Denied an electoral bellwether for over a year because of the pandemic, politicians and commentators have unleashed their pent-up desire for analysis on this year’s local, regional, by- and London elections.
We’ve had the likes of Ian Birrell in Unherd wondering whether, following defeat in Hartlepool, Labour would soon leave the ranks of the walking wounded and begin to resemble the moribund European socialist parties. Since the working class has become an embarrassing appendage to these parties, dominated as they are by the social liberal graduates and the young, they’re doomed to short term decline and possible usurpation by the cultural right and the greens in the longer-term. So the argument goes.
All of this is reasonable, and contains some truth. The hard left chooses another comparison – suggesting that the future for Labour must lie in the trenchant identity politics of the United States, or the charismatic class consciousness advocated by the likes of Bernie Sanders.
But one point of comparison eludes both analogies. It’s a political system that shares many characteristics with ours: the politics of Canada. Britain and Canada share a parliamentary system and a majority language. The parallels between UK and Canadian politics are compelling, and yet they have not been extensively explored.
In the election of 2019, Canadian federal politics quite closely resembled the situation which has increasingly taken root in the UK in the same year, and confirmed in this week’s elections.
The big idea is regionalism: both countries show strong regional divisions between some working class areas specialising in primary or secondary industry, which in both Canada and Britain produced surprisingly strong conservative majorities. Canada’s conservatives won parts of oil-producing western Canada by great margins.
In Britain as in Canada, urban centres go increasingly Liberal, New Democratic, and Labour. The Green party does occasionally well in certain hip postcodes.
And both countries’ elections now regularly feature strong showings for the secessionist parties. In Quebec and Scotland, members of a national minority consider themselves tied into a bargain they no longer like, not least as they are increasingly swamped by their more prosperous and populous neighbours.
In both Britain and Canada, secessionists have been given referendums which they have lost, although Britain’s future position on another referendum in Scotland remains more opaque than Canada’s does vis-a-vis Quebec.
In Canada’s 2019 election, the Conservatives won the popular vote but lost the election, due in part to piling up wasted votes in working class and culturally conservative areas. One Canadian YouTuber talked about Conservatives winning by ‘Saddam style margins’ in certain regions, which themselves led to a lot of wasted votes. This is something the British Tories sometimes fear, given that constituency boundaries still favour the Labour party.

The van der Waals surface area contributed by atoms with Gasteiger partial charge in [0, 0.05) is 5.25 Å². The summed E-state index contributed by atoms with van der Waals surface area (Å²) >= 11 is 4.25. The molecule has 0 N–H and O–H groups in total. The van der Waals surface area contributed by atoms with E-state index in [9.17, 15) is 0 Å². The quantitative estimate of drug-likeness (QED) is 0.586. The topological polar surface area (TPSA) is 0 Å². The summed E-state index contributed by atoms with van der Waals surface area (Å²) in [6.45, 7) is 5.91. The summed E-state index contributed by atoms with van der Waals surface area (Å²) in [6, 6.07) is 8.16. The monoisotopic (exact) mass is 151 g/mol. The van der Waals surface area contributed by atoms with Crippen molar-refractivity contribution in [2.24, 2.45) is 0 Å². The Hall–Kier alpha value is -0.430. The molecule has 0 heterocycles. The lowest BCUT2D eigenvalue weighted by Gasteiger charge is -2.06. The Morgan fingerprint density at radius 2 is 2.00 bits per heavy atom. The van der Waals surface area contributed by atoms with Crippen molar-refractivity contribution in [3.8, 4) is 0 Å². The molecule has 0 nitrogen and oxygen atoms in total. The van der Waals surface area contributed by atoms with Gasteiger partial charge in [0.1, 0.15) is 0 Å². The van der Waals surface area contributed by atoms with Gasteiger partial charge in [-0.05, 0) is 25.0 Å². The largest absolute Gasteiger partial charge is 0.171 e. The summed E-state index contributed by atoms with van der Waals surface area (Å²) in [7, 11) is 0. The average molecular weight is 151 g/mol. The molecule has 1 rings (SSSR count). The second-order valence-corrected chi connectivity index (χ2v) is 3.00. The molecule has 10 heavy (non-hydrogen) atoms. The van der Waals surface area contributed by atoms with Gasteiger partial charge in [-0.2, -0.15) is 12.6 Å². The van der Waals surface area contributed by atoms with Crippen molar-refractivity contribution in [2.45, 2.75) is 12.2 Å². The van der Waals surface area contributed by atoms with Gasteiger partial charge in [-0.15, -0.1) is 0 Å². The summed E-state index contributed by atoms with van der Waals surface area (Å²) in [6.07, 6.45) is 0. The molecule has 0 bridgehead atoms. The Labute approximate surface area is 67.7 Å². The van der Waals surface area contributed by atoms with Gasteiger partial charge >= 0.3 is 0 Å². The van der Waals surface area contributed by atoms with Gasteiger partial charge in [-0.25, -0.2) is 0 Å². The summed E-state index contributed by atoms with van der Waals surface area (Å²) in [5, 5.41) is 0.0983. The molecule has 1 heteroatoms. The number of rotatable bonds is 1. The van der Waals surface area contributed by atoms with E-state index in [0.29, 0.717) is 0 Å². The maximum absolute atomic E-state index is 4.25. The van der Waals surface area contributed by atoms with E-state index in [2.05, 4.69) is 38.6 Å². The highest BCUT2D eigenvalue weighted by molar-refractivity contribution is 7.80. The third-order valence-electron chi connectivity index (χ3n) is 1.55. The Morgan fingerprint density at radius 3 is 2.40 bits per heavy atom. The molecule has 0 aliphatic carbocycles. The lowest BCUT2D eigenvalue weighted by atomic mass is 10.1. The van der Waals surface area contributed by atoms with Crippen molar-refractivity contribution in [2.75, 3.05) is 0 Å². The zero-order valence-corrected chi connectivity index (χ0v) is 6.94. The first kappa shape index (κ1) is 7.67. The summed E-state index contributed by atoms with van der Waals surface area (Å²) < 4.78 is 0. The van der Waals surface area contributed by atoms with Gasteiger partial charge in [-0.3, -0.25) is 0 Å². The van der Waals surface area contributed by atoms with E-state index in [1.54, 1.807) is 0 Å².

This clarifies something else, too: cultural issues. They present a policy challenge posed by the extra-parliamentary right in Canada and Britain. It’s something thinkers in both Britain and Canada must now grapple with. Canada’s former prime minister Stephen Harper and Boris Johnson’s Svengali Dominic Cummings both agree the ‘centre ground’ as commonly described does not exist and that the working classes like cultural conservatism, state spending, economic protection, and a focus on social ills like crime and the loss of cultural identity.
Harper believes, as he said in a video for PragerU, a YouTube channel run by American commentator Dennis Prager, that conservatism simply needs a populist rebranding, because what some call populism is conservatism in demotic clothes. Cummings is more radical.
The extent to which Boris Johnson and Canada’s Conservatives are capable of appealing to those voters remains in question, not least because Canada’s Conservatives are in an organisational shambles and have failed to depose a divisive prime minister in Justin Trudeau.
Erin O’Toole, the new Conservative leader in Canada, appears to be betting on an entirely different horse: squaring away climate change denial latent in his party with a proposal for a carbon tax, and generally appealing to Canada’s diverse immigrant society.
Boris Johnson, typically, wants it both ways: to retain his party’s occasional pose as the new workers’ party while stirring the culture war pot, and still trumpeting climate summits and consensus-based diplomacy.
Left with a new coalition of voters, both Conservative parties are uneasy. One is in government; the other is in obscure opposition. But each has to deal with similar changes in the attitudes of their demographics – and decide whether they are willing to move far enough away from liberal social and economic values to court them.
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